“You just saved my life!” It’s not often anyone, even a medical doctor, hears those words. Back in the ’90s I was sometimes on the receiving end of a call when a pilot phoned BRS to report a “save,” a sparing of a life by the use of a parachute. It is a humbling experience to have someone exclaim that you (and your fellow workers) are the reason they are alive.
A few days ago, it happened again, for the 400th time. BRS Aerospace documented the 400th and 401st lives saved, a worthy milestone in aviation safety.
“This milestone and all of the lives saved are a testament to Boris Popov, who conceived the idea and whose vision for the company he founded overcame initial resistance to the very idea of aircraft parachutes from some naysayers,” said BRS President and Director, Enrique Dillon. “The concept’s legacy are the pilots and passengers who survived to continue to live fruitful lives and the thousands of families who have enjoyed added peace of mind when their loved ones fly.”
The system is designed to be a last resort for pilots and passengers when all other attempts to recover the airplane in case of emergency or pilot incapacitation have failed.
Numbers 400 and 401 entered the BRS save logbook when the pilot of a Cirrus aircraft with an engine out deployed the whole aircraft rescue system over water more than 20 miles from Grand Turk Island in the Turks and Caicos. BRS reported that pilot and passenger were uninjured and that they were picked up by a cruise ship.
The BRS parachute system is deployed in life threatening situations by a rocket to slow the aircraft in the airstream and then lower it and occupants to the ground in a measured descent (artwork). The parachute and solid propellant ballistic rocket assembly are enclosed in a canister mounted inside the fuselage that is activated manually or automatically.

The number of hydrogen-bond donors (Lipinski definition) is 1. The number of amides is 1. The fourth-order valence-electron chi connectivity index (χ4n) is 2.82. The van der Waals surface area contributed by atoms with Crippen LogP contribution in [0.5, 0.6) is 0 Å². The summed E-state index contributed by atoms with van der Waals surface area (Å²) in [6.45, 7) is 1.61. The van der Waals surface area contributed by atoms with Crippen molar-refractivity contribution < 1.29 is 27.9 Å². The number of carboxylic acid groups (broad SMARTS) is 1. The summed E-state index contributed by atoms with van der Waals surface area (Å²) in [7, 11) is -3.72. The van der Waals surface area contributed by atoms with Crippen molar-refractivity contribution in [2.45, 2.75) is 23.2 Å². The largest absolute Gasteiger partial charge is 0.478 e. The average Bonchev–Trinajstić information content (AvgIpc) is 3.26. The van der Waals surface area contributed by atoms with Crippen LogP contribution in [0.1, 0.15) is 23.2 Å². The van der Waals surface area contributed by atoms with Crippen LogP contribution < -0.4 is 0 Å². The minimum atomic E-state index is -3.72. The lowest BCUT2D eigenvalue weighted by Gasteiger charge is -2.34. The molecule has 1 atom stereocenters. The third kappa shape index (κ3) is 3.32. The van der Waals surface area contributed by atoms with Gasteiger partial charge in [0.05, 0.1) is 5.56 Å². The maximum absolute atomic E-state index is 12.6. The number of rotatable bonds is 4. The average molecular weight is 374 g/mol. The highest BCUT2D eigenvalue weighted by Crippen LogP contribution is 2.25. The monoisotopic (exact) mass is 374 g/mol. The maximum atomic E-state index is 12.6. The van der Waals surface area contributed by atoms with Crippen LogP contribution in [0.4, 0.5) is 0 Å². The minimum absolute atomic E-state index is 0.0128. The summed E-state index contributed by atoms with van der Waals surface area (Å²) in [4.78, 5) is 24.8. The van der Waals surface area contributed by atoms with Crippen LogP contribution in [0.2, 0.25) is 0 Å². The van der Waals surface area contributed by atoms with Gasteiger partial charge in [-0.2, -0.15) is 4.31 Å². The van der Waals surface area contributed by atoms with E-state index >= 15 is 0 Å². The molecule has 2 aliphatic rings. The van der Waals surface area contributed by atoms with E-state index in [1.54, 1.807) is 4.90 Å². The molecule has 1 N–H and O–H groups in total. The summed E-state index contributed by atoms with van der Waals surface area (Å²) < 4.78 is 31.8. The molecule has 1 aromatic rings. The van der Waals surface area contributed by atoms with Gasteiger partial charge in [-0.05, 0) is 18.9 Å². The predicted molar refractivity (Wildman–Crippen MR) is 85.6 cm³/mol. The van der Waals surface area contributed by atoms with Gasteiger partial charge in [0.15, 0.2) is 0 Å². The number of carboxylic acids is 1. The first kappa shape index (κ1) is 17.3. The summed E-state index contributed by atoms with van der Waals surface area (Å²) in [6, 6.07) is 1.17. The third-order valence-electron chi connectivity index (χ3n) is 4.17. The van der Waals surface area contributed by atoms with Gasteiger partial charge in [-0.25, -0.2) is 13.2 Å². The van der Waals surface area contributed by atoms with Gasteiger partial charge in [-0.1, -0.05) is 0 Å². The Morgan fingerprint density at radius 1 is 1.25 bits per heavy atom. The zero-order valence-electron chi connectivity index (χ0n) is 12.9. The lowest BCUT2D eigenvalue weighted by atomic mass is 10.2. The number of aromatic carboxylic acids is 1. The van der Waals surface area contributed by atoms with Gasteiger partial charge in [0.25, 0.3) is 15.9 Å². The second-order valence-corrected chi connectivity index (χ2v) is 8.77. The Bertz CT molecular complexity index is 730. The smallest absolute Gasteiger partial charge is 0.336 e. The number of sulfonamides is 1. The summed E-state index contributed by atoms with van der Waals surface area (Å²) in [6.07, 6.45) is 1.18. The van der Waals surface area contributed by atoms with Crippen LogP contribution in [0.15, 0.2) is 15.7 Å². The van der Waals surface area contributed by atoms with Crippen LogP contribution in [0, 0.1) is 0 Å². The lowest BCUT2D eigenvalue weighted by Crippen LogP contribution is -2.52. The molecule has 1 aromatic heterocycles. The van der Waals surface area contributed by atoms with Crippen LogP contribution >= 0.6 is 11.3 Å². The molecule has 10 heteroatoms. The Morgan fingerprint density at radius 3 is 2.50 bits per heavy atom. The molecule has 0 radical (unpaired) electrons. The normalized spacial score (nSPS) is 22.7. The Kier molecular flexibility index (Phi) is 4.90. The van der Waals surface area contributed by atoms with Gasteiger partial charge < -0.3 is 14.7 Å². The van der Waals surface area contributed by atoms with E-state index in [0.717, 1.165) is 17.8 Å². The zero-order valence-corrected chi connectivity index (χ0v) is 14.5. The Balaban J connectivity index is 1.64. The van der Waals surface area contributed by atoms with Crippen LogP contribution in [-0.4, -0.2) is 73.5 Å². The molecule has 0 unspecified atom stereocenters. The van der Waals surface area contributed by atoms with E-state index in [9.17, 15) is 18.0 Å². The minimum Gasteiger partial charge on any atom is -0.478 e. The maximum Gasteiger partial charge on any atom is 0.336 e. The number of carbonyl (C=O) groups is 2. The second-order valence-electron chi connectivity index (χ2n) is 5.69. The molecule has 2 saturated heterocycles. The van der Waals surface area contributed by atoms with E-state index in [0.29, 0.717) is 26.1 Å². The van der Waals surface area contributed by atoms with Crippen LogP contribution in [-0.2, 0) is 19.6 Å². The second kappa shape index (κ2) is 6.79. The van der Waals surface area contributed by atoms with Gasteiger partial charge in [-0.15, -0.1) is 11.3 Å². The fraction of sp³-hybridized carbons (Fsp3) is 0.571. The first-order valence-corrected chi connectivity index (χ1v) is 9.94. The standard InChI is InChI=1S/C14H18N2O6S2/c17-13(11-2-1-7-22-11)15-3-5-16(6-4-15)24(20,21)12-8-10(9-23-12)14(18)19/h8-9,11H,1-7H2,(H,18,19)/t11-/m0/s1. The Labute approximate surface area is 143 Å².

With more than 30,000 systems installed during the past 35 years on sport aircraft, certified aircraft, and military trainers, approximately one of every 120 systems has been activated as a last resort for pilot and passenger safety in potentially lethal situations.
“The idea of saving an entire aircraft through a deployable parachute system is an ingenious invention that deserves its place in the history of safer flight,” said Richard McSpadden of AOPA’s Air Safety Institute.
Numerous European and U.S. ultralight and experimental aircraft use the system, including Lancair, Carbon Cub, Kitfox, Glassair, Flight Design, Rans, Van’s RV 7/9/10, Kolb, Zenair, and Quicksilver. The BRS whole aircraft parachutes are available for light sport aircraft including CTSW, CTLS, Piper Sport Cruiser, Cessna Skycatcher, Bristell, FK-9 and Icon A5. Certified general aviation aircraft that fly with the system include Cessna 150, 152, 172, 182, and Symphony. Such a system is standard equipment on the Cirrus SR20 and SR22.
Check this video interview with Boris Popov:
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